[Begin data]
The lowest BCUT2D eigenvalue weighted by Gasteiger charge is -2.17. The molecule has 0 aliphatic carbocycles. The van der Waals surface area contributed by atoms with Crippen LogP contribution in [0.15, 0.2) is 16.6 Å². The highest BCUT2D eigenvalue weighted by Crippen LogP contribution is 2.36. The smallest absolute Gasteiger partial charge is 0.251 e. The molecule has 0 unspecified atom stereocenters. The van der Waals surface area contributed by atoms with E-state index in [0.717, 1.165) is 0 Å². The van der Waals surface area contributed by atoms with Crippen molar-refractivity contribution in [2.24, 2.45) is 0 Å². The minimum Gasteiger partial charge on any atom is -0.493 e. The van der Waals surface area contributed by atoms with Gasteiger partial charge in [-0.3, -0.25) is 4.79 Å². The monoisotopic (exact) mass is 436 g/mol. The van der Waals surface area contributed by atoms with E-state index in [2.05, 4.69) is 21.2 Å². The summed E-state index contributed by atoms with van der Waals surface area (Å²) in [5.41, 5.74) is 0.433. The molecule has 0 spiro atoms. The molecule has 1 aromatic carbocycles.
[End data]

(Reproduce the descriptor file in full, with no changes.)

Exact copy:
The lowest BCUT2D eigenvalue weighted by Gasteiger charge is -2.17. The molecule has 0 aliphatic carbocycles. The van der Waals surface area contributed by atoms with Crippen LogP contribution in [0.15, 0.2) is 16.6 Å². The highest BCUT2D eigenvalue weighted by Crippen LogP contribution is 2.36. The smallest absolute Gasteiger partial charge is 0.251 e. The molecule has 0 unspecified atom stereocenters. The van der Waals surface area contributed by atoms with E-state index in [0.717, 1.165) is 0 Å². The van der Waals surface area contributed by atoms with Crippen molar-refractivity contribution in [2.24, 2.45) is 0 Å². The minimum Gasteiger partial charge on any atom is -0.493 e. The van der Waals surface area contributed by atoms with Gasteiger partial charge in [-0.3, -0.25) is 4.79 Å². The monoisotopic (exact) mass is 436 g/mol. The van der Waals surface area contributed by atoms with E-state index in [2.05, 4.69) is 21.2 Å². The summed E-state index contributed by atoms with van der Waals surface area (Å²) in [5.41, 5.74) is 0.433. The molecule has 0 spiro atoms. The molecule has 1 aromatic carbocycles.